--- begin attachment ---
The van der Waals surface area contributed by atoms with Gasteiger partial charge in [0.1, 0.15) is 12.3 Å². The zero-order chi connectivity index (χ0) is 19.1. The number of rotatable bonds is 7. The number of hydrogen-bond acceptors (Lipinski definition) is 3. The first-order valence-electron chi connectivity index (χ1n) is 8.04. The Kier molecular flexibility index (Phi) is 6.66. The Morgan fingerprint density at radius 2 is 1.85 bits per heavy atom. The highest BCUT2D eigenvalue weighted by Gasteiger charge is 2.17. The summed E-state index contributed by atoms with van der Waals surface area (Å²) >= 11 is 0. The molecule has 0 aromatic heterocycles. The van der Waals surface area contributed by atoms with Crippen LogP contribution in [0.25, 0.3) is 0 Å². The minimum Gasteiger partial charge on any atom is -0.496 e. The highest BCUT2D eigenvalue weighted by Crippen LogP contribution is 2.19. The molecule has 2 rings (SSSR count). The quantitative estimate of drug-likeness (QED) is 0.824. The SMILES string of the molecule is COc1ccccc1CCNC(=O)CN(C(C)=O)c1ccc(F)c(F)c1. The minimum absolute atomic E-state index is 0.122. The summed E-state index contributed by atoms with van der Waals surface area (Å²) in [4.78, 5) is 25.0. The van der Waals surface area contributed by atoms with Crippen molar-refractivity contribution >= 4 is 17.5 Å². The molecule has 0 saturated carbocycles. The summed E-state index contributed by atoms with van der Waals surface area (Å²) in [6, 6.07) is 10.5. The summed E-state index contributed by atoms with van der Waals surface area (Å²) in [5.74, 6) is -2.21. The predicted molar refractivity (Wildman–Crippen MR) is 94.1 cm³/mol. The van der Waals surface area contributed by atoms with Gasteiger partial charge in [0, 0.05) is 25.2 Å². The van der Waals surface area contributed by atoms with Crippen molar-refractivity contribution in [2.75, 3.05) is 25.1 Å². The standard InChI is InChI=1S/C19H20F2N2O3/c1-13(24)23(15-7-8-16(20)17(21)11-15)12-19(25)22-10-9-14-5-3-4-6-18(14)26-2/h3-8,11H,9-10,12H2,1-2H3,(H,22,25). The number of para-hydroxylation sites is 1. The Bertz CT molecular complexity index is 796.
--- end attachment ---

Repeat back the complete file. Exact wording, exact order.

The van der Waals surface area contributed by atoms with Gasteiger partial charge in [0.1, 0.15) is 12.3 Å². The zero-order chi connectivity index (χ0) is 19.1. The number of rotatable bonds is 7. The number of hydrogen-bond acceptors (Lipinski definition) is 3. The first-order valence-electron chi connectivity index (χ1n) is 8.04. The Kier molecular flexibility index (Phi) is 6.66. The Morgan fingerprint density at radius 2 is 1.85 bits per heavy atom. The highest BCUT2D eigenvalue weighted by Gasteiger charge is 2.17. The summed E-state index contributed by atoms with van der Waals surface area (Å²) >= 11 is 0. The molecule has 0 aromatic heterocycles. The van der Waals surface area contributed by atoms with Crippen LogP contribution in [0.25, 0.3) is 0 Å². The minimum Gasteiger partial charge on any atom is -0.496 e. The highest BCUT2D eigenvalue weighted by Crippen LogP contribution is 2.19. The molecule has 2 rings (SSSR count). The quantitative estimate of drug-likeness (QED) is 0.824. The SMILES string of the molecule is COc1ccccc1CCNC(=O)CN(C(C)=O)c1ccc(F)c(F)c1. The minimum absolute atomic E-state index is 0.122. The summed E-state index contributed by atoms with van der Waals surface area (Å²) in [4.78, 5) is 25.0. The van der Waals surface area contributed by atoms with Crippen molar-refractivity contribution >= 4 is 17.5 Å². The molecule has 0 saturated carbocycles. The summed E-state index contributed by atoms with van der Waals surface area (Å²) in [6, 6.07) is 10.5. The summed E-state index contributed by atoms with van der Waals surface area (Å²) in [5.74, 6) is -2.21. The predicted molar refractivity (Wildman–Crippen MR) is 94.1 cm³/mol. The van der Waals surface area contributed by atoms with Gasteiger partial charge in [0, 0.05) is 25.2 Å². The van der Waals surface area contributed by atoms with Crippen molar-refractivity contribution in [2.75, 3.05) is 25.1 Å². The standard InChI is InChI=1S/C19H20F2N2O3/c1-13(24)23(15-7-8-16(20)17(21)11-15)12-19(25)22-10-9-14-5-3-4-6-18(14)26-2/h3-8,11H,9-10,12H2,1-2H3,(H,22,25). The number of para-hydroxylation sites is 1. The Bertz CT molecular complexity index is 796.